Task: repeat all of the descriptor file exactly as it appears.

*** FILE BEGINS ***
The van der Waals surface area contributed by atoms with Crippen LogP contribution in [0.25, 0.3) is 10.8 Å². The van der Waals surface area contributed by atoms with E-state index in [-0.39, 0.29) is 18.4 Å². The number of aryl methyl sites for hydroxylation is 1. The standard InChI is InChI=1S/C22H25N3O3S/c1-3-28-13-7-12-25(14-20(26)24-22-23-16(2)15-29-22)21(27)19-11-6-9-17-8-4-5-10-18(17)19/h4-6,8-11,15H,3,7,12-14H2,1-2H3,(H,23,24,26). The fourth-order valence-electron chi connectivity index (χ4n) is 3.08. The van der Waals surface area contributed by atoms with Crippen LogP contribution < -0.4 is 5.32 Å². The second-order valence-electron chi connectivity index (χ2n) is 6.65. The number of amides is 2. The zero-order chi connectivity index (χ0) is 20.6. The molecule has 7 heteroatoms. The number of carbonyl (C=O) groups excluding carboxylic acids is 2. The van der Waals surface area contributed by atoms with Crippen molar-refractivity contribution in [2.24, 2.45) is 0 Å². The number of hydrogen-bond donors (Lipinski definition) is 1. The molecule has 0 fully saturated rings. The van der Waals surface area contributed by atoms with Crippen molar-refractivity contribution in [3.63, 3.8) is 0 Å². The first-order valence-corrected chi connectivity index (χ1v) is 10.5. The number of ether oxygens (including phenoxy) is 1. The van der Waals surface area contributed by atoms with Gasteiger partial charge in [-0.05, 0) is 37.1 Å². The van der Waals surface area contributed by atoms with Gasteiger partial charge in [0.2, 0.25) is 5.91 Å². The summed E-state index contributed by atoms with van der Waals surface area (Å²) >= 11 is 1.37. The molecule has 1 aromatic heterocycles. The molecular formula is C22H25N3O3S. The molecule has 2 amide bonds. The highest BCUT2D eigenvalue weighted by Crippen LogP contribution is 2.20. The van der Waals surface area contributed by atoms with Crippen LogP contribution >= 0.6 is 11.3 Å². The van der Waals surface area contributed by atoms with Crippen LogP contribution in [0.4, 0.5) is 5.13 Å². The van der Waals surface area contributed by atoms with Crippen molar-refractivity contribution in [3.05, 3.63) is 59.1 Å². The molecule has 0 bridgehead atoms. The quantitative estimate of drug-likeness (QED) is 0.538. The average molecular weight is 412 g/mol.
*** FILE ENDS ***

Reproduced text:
The van der Waals surface area contributed by atoms with Crippen LogP contribution in [0.25, 0.3) is 10.8 Å². The van der Waals surface area contributed by atoms with E-state index in [-0.39, 0.29) is 18.4 Å². The number of aryl methyl sites for hydroxylation is 1. The standard InChI is InChI=1S/C22H25N3O3S/c1-3-28-13-7-12-25(14-20(26)24-22-23-16(2)15-29-22)21(27)19-11-6-9-17-8-4-5-10-18(17)19/h4-6,8-11,15H,3,7,12-14H2,1-2H3,(H,23,24,26). The fourth-order valence-electron chi connectivity index (χ4n) is 3.08. The van der Waals surface area contributed by atoms with Crippen LogP contribution < -0.4 is 5.32 Å². The second-order valence-electron chi connectivity index (χ2n) is 6.65. The number of amides is 2. The zero-order chi connectivity index (χ0) is 20.6. The molecule has 7 heteroatoms. The number of carbonyl (C=O) groups excluding carboxylic acids is 2. The van der Waals surface area contributed by atoms with Crippen molar-refractivity contribution in [2.24, 2.45) is 0 Å². The number of hydrogen-bond donors (Lipinski definition) is 1. The molecule has 0 fully saturated rings. The van der Waals surface area contributed by atoms with Crippen molar-refractivity contribution in [3.63, 3.8) is 0 Å². The first-order valence-corrected chi connectivity index (χ1v) is 10.5. The number of ether oxygens (including phenoxy) is 1. The van der Waals surface area contributed by atoms with Gasteiger partial charge in [-0.05, 0) is 37.1 Å². The van der Waals surface area contributed by atoms with Gasteiger partial charge in [0.2, 0.25) is 5.91 Å². The summed E-state index contributed by atoms with van der Waals surface area (Å²) >= 11 is 1.37. The molecule has 1 aromatic heterocycles. The molecular formula is C22H25N3O3S. The molecule has 2 amide bonds. The highest BCUT2D eigenvalue weighted by Crippen LogP contribution is 2.20. The van der Waals surface area contributed by atoms with Crippen LogP contribution >= 0.6 is 11.3 Å². The van der Waals surface area contributed by atoms with Crippen LogP contribution in [0.4, 0.5) is 5.13 Å². The van der Waals surface area contributed by atoms with Crippen molar-refractivity contribution in [3.05, 3.63) is 59.1 Å². The molecule has 0 bridgehead atoms. The quantitative estimate of drug-likeness (QED) is 0.538. The average molecular weight is 412 g/mol.